As part of the Inquiry, a comparison of post-study work rights was compiled to assess the global competitiveness of the Graduate visa alongside the opportunities offered to international students by the USA, Australia, Canada and Germany.
Simon Emmett of IDP Education, said:
“The UK’s position as a preferred study destination is at risk. As other countries are enhancing their post-study work rights for international graduates, the UK’s share as a top study destination has declined. Perceptions of the UK’s post-study work policies have also deteriorated.”
“This is an important reminder for the Government, signalling the need to review the global competitiveness of the Graduate visa. The UK must not fall behind other nations in attracting and retaining top talent and diversifying the international student body.”
The Inquiry heard evidence from sector experts and students at two roundtable sessions and reviewed available research and literature evaluating the Graduate visa since its launch in 2021.
The report’s 10 recommendations are:
Recommendations for Government
1. Government must publicly commit to maintaining the Graduate visa into the next Parliament.
2. Government should commit to regular reviews of the global competitiveness and effectiveness of the Graduate visa as part of the annual review of the International Education Strategy.
3. Government should ensure students don’t lose leave as they transition between Student and Graduate visas, and permit leave extensions for students registered on professional accreditation or extended graduate programmes.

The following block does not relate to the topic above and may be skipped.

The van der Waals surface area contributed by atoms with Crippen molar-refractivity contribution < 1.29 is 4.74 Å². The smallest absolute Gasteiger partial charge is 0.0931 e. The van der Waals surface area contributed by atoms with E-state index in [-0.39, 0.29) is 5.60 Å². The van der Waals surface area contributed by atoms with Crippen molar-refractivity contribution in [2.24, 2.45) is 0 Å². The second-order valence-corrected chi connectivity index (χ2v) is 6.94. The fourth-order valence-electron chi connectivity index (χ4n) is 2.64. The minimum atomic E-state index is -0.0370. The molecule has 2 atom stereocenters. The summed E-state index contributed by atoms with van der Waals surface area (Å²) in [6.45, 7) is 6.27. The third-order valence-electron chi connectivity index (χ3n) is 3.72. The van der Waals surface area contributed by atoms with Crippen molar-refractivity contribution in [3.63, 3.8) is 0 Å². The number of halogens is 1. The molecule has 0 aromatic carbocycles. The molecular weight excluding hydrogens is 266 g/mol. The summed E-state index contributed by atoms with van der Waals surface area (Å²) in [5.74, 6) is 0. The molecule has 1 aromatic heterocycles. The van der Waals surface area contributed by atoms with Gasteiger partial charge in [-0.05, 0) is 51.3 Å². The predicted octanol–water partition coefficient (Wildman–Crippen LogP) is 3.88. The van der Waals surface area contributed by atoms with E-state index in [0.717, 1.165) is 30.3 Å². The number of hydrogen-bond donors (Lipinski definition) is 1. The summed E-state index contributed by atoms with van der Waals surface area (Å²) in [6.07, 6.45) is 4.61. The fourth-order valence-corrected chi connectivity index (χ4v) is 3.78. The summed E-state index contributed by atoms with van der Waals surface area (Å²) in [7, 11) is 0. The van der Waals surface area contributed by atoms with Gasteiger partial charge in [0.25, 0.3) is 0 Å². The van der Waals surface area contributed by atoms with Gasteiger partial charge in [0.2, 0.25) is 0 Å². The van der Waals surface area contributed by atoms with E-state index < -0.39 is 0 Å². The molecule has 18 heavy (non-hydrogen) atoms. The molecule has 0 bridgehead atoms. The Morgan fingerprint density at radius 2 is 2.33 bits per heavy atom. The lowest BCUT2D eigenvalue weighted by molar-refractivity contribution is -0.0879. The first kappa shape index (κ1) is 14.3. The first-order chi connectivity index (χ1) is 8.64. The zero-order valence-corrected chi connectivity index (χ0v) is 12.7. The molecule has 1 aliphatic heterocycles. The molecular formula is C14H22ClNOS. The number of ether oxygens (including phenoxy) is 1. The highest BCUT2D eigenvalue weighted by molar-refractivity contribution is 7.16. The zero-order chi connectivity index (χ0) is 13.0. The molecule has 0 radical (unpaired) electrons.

4. As part of their ambitions to grow higher technical education, the Department for Education should consider the role international students could play in addressing skills shortages and supporting local colleges.
5. Government should maintain other routes for post-study work to provide choice and facilitate different outcomes. Clarification and simplification of the ways to switch routes will be key
Recommendations for Higher Education Institutions
6. A clear national strategy should be developed to address the unique employment challenges faced by international graduates and support the effectiveness of the Graduate visa.
7. Higher education providers should play a proactive liaison role between students and local employers.
Recommendations for cooperation
8. Government and the higher education sector must collaborate to endorse the Graduate visa and communicate it effectively to students and employers.
9. A UK-wide international education data strategy should be developed jointly between Government, education institutions and stakeholder bodies, including evaluation of the impact of the Graduate visa across the student journey, and the economic and soft power contribution of international graduates.
10. Institutions and employers should work together to mitigate the costs of the Graduate visa for students from lower and middle income backgrounds.